December 1, 2016
In the Book Notes series, authors create and discuss a music playlist that relates in some way to their recently published book.
Kevin Smokler's riveting and well-researched Brat Pack America explores the enduring appeal of '80s films.
Tell someone you’re working on a book about 80s teen movies and there’s even money they’ll will follow up with “You mean like The Breakfast Club?” At which point, there’s better than even money one of you will sing a refrain from Simple Minds’s “Don’t You Forget About Me,’ the movie’s theme and sonic stand in for writer/director John Hughes’s entire body of work and the generation who saw this 90-minute story of five high schoolers in Saturday detention as The Iceman Cometh of Reagan Era.
Which all makes sense and why wouldn’t you? I wrote a book about 80s teen movies because I have great love for these very movies and their place of honor in my own growing up. Prompt me and I’d break into a verse of “Don’t You Forget About Me” at a state funeral.
But in writing Brat Pack America I had something different in mind than a rapturous nostalgia trip. I wanted to look at not only what we already loved about The Breakfast Club and Heathers and House Party but also what we might have missed, their wonders that hid in plain sight, that testified even further to their greatness.
Soundtracks are rich pickings for those hidden gifts. So for my Book Notes playlist I made an 8–song EP from 80s teen movies you might not know even if you probably do know the movies they came from.
1. “We Are Not Alone” – Karla Devito. The Breakfast Club
The song underling the movie’s dance montage where each member of the soon-to-be-named Breakfast Club bear their souls via the boogie (remember Ally Sheedy’s all-limb shake that ends with a collapse on the floor?) New wave keyboard leads with a jagged female vocal resemble Kim Wilde wearing a torn army jacket. Lyrically, about not being afraid of intimacy, a more direct take on the message of the movie than “Don’t You Forget About Me, ” about the unknown of a new relationship aka what might happen when they all get back to school on Monday.
The “library” in The Breakfast Club was actually the school’s gymnasium. The actors changed clothes in nearby locker rooms.
2. “Miss Amanda Jones” – The March Violets. Some Kind of Wonderful
Unfairly minimized as “Pretty in Pink with the right ending”, Some Kind of Wonderful was a leap forward for John Hughes’s writing of female characters. The “Amanda Jones” in question parallels the Blaine character in Pink but here is a working class kid who knows her beauty has nabbed her a rich boyfriend and feels lousy about it. The sensitivity that Hughes writes and Leah Thompson plays this moral conflict turns a bouncy brit-pop cover of a classic rock hit (a favorite trick of Hughes’s. The original by the Rolling Stones shows up in the movie too) into a lot more than just a character’s theme song. Told in third person but sung collectively by women, it’s the sound representation of Amanda Jones understanding of herself as an object of desire and her agency in overcoming it.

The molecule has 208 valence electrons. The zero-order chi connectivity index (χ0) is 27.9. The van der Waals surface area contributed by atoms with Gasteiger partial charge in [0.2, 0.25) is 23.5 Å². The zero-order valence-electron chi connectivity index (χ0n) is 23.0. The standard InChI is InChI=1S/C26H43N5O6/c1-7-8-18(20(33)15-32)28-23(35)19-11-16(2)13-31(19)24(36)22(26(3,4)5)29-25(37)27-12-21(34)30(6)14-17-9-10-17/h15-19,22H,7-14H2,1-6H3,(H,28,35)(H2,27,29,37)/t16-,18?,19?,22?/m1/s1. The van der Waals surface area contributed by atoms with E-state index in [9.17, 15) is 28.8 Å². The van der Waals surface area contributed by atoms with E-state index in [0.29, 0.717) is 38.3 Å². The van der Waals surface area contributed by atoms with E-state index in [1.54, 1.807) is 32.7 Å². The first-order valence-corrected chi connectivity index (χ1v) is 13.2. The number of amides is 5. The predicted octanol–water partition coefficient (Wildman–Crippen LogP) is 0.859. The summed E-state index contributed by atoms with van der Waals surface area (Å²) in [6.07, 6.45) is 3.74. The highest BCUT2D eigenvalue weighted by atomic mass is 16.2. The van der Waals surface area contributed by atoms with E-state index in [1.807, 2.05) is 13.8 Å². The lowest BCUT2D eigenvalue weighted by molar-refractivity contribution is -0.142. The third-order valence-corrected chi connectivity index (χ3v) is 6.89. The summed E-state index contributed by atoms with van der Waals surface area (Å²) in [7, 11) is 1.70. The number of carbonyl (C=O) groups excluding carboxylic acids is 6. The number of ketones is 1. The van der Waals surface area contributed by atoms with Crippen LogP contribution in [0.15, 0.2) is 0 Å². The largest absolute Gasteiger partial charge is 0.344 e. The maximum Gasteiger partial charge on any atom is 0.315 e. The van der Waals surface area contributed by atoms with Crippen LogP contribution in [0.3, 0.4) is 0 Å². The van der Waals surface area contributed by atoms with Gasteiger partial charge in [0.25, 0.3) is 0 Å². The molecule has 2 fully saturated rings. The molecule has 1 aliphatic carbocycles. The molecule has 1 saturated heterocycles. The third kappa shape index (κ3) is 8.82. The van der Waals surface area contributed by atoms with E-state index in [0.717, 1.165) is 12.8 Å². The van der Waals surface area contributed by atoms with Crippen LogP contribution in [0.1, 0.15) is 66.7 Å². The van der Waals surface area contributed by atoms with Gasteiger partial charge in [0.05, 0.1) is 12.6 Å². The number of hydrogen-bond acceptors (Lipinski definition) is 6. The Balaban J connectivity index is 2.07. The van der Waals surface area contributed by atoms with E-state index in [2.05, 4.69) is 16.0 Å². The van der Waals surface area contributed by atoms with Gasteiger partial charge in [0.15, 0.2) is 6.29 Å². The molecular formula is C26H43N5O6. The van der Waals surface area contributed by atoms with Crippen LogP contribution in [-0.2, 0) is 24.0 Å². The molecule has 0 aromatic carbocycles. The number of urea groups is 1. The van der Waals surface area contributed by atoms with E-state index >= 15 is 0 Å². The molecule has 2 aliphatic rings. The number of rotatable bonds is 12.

John Hughes had a thing for the Rolling Stones and named the three principal characters in Some Kind of Wonderful—Keith, Watts, and Amanda Jones--after Rolling Stones band members and tunes.
3. “Invincible” – Pat Benatar. Legend of Billie Jean
The Legend of Billie Jean was a notorious flop in the summer of 1985 with blame often thrown at “Invincible”, a top ten hit the filmmakers had play about 85 times during the film. Since both soundtracks and a young MTV were becoming an important force in teen cinema, critics laughed off Billie Jean as a 100-minute music video trying and failing to be a movie too.
To borrow its most famous line, “Fair is Fair!” The dystopian tale of kids-running-from-the-law-across-a-heartless-desert-landscape, Billie Jean feels not like “Love is a Battlefield: The Movie” but a younger sibling to 70s cult classics like Vanishing Point and Two-Lane-Blacktop. And although “Invincible” is the most straightforward 80s pop number Pat Benatar ever did (I’ve got it on a weightlifting playlist next to “Eye of the Tiger.” It works), its erratic drum fills and melody that resembles night failing say “menace” and “unease” rather than raise your fist in salute. The Legend of Billie Jean, which (spoiler-not-spoiler) ends in disappointment and hard lessons not triumph, says that too.
Helen Slater and Christian Slater play brother and sister in this movie but are not actually related.
4. “Ain’t My Type of Hype,” Full Force. House Party
Actors on the soundtrack of their own movies are nothing special (see “She’s Like the Wind” sung by a Dirty Dancer named Swayze) unless those actors play the movie’s villains. Exhibit A-1: House Party, the zenith of the first generation of hip-hop movies, which began with 1983’s Wild Style. Starring Kid and Play as two high school best friends trying to throw a great party with the hip-hop/funk production team of Full Force playing the school bullies trying to spoil it.
Full Force’s “Ain’t My Type of Hype” is the last dance number on the soundtrack and the one that renders it impossible to sit still the rest of the movie. Backing vocals as percussion, a sample of Cheryl Lynn’s disco classic “Got to Be Real” inevitable instead of reheated, stabbing snare drums trading off with rhymes hopscotching on and off the beat. My hands are leaving the keyboard now to go blow something up.